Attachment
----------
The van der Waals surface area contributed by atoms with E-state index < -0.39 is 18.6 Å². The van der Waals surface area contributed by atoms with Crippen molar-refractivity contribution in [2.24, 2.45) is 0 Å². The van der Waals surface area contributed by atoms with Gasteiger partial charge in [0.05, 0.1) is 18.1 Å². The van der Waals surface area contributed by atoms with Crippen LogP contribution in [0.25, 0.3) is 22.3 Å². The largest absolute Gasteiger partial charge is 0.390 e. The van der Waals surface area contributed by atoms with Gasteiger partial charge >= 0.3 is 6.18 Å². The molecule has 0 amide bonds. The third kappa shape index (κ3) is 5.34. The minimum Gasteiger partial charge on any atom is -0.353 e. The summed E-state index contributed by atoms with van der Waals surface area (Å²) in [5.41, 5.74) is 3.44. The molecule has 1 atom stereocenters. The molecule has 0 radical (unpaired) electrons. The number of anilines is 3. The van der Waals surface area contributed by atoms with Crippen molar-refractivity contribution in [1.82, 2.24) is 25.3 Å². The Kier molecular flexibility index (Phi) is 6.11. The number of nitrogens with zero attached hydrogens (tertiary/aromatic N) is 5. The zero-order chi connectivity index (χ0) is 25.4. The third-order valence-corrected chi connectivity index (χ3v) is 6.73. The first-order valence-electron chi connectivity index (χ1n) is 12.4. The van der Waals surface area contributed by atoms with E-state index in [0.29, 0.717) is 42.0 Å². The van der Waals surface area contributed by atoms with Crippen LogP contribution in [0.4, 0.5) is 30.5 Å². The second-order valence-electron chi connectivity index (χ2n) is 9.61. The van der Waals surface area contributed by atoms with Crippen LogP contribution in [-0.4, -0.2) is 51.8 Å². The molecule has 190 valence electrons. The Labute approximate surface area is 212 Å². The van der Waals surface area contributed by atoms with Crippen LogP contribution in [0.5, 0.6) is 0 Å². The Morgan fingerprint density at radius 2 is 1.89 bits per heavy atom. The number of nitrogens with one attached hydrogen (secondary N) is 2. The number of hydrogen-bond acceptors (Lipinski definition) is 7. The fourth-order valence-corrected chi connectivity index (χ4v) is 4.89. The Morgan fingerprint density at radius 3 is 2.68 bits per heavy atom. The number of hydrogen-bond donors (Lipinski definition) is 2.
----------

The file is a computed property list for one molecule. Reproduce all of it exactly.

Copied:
The van der Waals surface area contributed by atoms with E-state index < -0.39 is 18.6 Å². The van der Waals surface area contributed by atoms with Crippen molar-refractivity contribution in [2.24, 2.45) is 0 Å². The van der Waals surface area contributed by atoms with Gasteiger partial charge in [0.05, 0.1) is 18.1 Å². The van der Waals surface area contributed by atoms with Crippen LogP contribution in [0.25, 0.3) is 22.3 Å². The largest absolute Gasteiger partial charge is 0.390 e. The van der Waals surface area contributed by atoms with Gasteiger partial charge >= 0.3 is 6.18 Å². The molecule has 0 amide bonds. The third kappa shape index (κ3) is 5.34. The minimum Gasteiger partial charge on any atom is -0.353 e. The summed E-state index contributed by atoms with van der Waals surface area (Å²) in [5.41, 5.74) is 3.44. The molecule has 1 atom stereocenters. The molecule has 0 radical (unpaired) electrons. The number of anilines is 3. The van der Waals surface area contributed by atoms with Crippen molar-refractivity contribution in [1.82, 2.24) is 25.3 Å². The Kier molecular flexibility index (Phi) is 6.11. The number of nitrogens with zero attached hydrogens (tertiary/aromatic N) is 5. The zero-order chi connectivity index (χ0) is 25.4. The third-order valence-corrected chi connectivity index (χ3v) is 6.73. The first-order valence-electron chi connectivity index (χ1n) is 12.4. The van der Waals surface area contributed by atoms with E-state index in [0.29, 0.717) is 42.0 Å². The van der Waals surface area contributed by atoms with Crippen LogP contribution in [0.4, 0.5) is 30.5 Å². The second-order valence-electron chi connectivity index (χ2n) is 9.61. The van der Waals surface area contributed by atoms with Crippen LogP contribution in [-0.4, -0.2) is 51.8 Å². The molecule has 190 valence electrons. The Labute approximate surface area is 212 Å². The van der Waals surface area contributed by atoms with Crippen LogP contribution in [0.5, 0.6) is 0 Å². The Morgan fingerprint density at radius 2 is 1.89 bits per heavy atom. The number of nitrogens with one attached hydrogen (secondary N) is 2. The number of hydrogen-bond acceptors (Lipinski definition) is 7. The fourth-order valence-corrected chi connectivity index (χ4v) is 4.89. The Morgan fingerprint density at radius 3 is 2.68 bits per heavy atom. The number of hydrogen-bond donors (Lipinski definition) is 2.